Far be it from me to contradict Anheuser Busch's own website, but this sounds like the usual hokum widely copied about early refrigerator cars. In fact, refrigerated cargoes were being carried before the Civil War, and in 1872 reefer traffic was established even from California eastward. The real mover and shaker in early refrigerator cars was Gustavus Swift. The Swift-Chase reefer design of 1878 was among the first successful cars, and by the early 1880s Swift dominated the shipment of meat in reefers. But Philip Armour liked the idea too, and soon overtook Swift and the other meat packers, All of them either built or commissioned local ice houses for their cargoes. Armour was aggressive in taking over these businesses, and by 1890 was by far the biggest reefer operator, for both meat and produce, with a great network of ice houses and car shops, and a fleet of thousands of cars. In the 19th century, I doubt beer shipments were more than a fraction of that.

Tony Thompson Editor, Signature Press, Berkeley, CA
2906 Forest Ave., Berkeley, CA 94705 www.signaturepress.com
(510) 540-6538; e-mail, tony@signaturepress.com
Publishers of books on railroad history


Re: R-40-10 reefers

Tony Thompson
 

I have like 10 Intermountain R-40-10 PFE reefers in kit form. A few of these are the 'premium line' edition with wooden etched roofwalk, and other details not on the 'regular' IM versions.
Of course I'd like to add the etched roofwalk to the others as well. But where can I find these? Any idea? Thanks.

       What running boards you want depends on the era you model. These cars were built in 1936-37 with wood running boards. At the end of the 1940s, all the class was gradually upgraded with things like fans, and also got metal grid running boards. Certainly by the early 1950s, wood running boards on this class would have been rare.

Tony Thompson             Editor, Signature Press, Berkeley, CA
2906 Forest Ave., Berkeley, CA 94705         www.signaturepress.com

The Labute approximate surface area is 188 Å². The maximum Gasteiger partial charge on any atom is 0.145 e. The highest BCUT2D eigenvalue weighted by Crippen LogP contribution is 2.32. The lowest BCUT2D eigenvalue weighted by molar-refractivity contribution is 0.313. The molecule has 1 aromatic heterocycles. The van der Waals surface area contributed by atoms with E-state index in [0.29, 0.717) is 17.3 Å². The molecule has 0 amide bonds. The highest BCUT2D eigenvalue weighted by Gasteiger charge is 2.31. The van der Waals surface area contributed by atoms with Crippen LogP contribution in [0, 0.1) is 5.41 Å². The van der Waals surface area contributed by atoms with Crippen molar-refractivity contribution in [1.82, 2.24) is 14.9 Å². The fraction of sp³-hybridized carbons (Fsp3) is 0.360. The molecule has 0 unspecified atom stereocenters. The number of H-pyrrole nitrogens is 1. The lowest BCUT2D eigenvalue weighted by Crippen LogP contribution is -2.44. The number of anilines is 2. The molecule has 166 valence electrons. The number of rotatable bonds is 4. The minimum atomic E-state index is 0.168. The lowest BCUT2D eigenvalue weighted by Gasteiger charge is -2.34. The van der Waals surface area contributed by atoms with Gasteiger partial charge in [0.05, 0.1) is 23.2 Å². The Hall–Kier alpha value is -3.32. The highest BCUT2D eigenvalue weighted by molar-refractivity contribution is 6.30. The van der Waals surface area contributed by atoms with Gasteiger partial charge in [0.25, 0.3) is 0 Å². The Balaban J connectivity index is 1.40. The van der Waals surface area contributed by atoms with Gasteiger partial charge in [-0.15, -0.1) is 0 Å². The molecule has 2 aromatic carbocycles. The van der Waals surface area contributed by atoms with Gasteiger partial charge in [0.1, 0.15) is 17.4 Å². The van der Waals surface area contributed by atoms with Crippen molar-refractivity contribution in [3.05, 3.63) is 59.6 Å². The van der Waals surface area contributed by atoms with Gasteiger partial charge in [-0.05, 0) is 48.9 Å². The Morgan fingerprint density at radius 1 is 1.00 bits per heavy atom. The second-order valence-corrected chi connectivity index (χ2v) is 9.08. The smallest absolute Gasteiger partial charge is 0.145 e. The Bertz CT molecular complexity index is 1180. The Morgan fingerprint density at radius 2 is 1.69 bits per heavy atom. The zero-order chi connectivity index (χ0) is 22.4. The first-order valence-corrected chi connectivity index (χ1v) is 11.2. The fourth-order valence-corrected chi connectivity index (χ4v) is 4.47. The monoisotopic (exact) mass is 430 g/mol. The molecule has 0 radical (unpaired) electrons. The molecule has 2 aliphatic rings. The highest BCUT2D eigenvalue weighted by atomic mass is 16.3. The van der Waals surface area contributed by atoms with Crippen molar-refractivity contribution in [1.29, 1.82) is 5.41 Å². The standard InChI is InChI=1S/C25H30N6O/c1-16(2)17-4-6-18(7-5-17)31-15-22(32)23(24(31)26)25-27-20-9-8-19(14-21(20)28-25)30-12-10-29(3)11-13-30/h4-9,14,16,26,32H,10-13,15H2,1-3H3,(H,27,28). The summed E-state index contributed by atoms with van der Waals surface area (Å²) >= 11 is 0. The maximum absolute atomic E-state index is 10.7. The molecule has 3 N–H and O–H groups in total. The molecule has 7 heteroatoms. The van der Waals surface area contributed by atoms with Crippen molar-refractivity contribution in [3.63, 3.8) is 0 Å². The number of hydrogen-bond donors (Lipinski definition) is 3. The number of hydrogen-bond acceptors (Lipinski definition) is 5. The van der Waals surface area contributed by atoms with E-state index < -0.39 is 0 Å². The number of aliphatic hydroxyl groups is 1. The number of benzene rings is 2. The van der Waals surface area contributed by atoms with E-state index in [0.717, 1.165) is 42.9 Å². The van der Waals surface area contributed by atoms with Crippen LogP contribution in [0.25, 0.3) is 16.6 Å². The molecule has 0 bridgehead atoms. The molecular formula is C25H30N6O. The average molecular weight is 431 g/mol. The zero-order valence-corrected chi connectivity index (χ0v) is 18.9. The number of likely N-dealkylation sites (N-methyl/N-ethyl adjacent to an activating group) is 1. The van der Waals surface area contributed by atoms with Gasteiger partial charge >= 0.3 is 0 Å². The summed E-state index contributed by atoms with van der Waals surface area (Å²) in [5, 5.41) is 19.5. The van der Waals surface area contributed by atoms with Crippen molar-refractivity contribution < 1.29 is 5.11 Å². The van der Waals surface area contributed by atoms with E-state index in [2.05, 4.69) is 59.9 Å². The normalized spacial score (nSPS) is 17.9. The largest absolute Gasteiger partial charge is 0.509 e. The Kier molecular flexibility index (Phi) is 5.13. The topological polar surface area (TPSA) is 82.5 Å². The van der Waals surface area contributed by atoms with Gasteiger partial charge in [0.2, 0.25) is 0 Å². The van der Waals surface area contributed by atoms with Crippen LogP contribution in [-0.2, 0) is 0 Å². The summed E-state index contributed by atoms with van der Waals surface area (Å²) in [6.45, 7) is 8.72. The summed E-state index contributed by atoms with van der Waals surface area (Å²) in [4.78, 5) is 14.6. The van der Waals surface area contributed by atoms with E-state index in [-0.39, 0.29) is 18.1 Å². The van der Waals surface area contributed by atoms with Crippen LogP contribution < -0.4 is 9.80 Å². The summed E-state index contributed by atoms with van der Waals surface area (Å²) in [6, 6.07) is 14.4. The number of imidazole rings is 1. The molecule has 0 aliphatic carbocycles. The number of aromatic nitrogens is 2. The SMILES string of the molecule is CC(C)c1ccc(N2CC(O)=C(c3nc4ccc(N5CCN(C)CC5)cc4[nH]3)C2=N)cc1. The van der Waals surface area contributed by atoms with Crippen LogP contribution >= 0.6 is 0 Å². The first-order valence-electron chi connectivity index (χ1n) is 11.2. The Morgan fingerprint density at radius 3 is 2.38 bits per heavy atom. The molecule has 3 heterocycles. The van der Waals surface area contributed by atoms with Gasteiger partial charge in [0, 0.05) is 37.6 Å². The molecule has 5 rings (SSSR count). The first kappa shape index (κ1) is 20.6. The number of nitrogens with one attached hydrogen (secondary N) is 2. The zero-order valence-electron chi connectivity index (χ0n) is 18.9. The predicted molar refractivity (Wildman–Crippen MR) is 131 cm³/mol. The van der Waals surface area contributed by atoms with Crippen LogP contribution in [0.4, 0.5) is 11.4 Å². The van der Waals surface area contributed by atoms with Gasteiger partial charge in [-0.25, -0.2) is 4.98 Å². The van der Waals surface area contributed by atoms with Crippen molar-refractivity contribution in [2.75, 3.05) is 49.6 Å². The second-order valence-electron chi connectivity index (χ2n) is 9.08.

(510) 540-6538; e-mail, tony@...
Publishers of books on railroad history






Re: Beer Reefers for Everyone

Tom Vanwormer
 

The ice houses were handed to Armour Meatpacking in the 1880s.
Tom VanWormer
Monument CO

Jeffrey White jrwhite@... [STMFC] wrote:

Prohibition lives and not just in the South.

Illinois permitted every political subdivision (county, township, city, 
ward and precinct) to decide if they were going to be wet or dry after 
the repeal of prohibition.  The law permitted that decision to be made 
either by a vote of the elected representatives (i.e. county board, city 
council) or by referendum.  The law also states that once that decision 
was made, it can only be changed by the same method it was made.  In 
other words, if the city council or county board voted to go wet, then 
the city council or county board could return toe political subdivision 
to dry.  And if the wet/dry decision was made by referendum, then it can 
only be changed by referendum.

This created a patchwork of wet/dry areas in Illinois that still exists. 
During the time period we cover, much of rural Illinois was dry.

Of course alcoholic beverages still passed through the dry areas and 
often there was a county that was dry but one or more municipalities in 
the county were wet.

Anheuser Busch products were brewed only in St Louis until 1951 when 
they opened a brewery in Newark, NJ.  This later expanded to 9 breweries 
in various parts of the country but much of that expansion happened 
after the cutoff date of this list.

Busch began pasteurizing their beer in the early 1870s and shipped it 
nationwide.

The Anheuser Busch website says this about the company owned cars:

http://www.anheuser-busch.com/index.php/our-heritage/history/history-of-innovation/

"Refrigerated Railcars- Adolphus expanded the use of refrigerated 
railcars, which were first introduced at the 1876 Centennial Exhibition 
in Philadelphia. By 1877, Adolphus was using 40 cars built by the 
Tiffany Refrigerator Car Company of Chicago. In 1878, Adolphus and three 
other businessmen established the St. Louis Refrigerator Car Co., which 
later provided Anheuser-Busch with a fleet of 850 refrigerator cars to 
transport beer throughout the nation.

Rail-side Ice Houses- Ice was another variable that Adolphus had to 
manage in the shipment of his beer to distant markets. Ice melts, so in 
order to keep the refrigerated railcars cold, fresh supplies needed to 
be stored so that the cars could be repacked. To make sure the company 
had an ample supply of fresh ice, Anheuser-Busch built a series of ice 
houses and storage depots. When the railcars pulled in after traveling a 
distance, they could stop and reload with fresh ice."

I wasn't aware that the company built it's own ice houses.  I wonder 
where they were located and how long they lasted?

Jeff White

Alma, IL




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Re: 3D Printing at the Library

Ken Adams
 

I looked closely at the photos of the SP Ballast Hopper yesterday.  It is an H-100-4 built 1-62 so never hauled behind steam and therefore not a subject for this list.

Ken Adams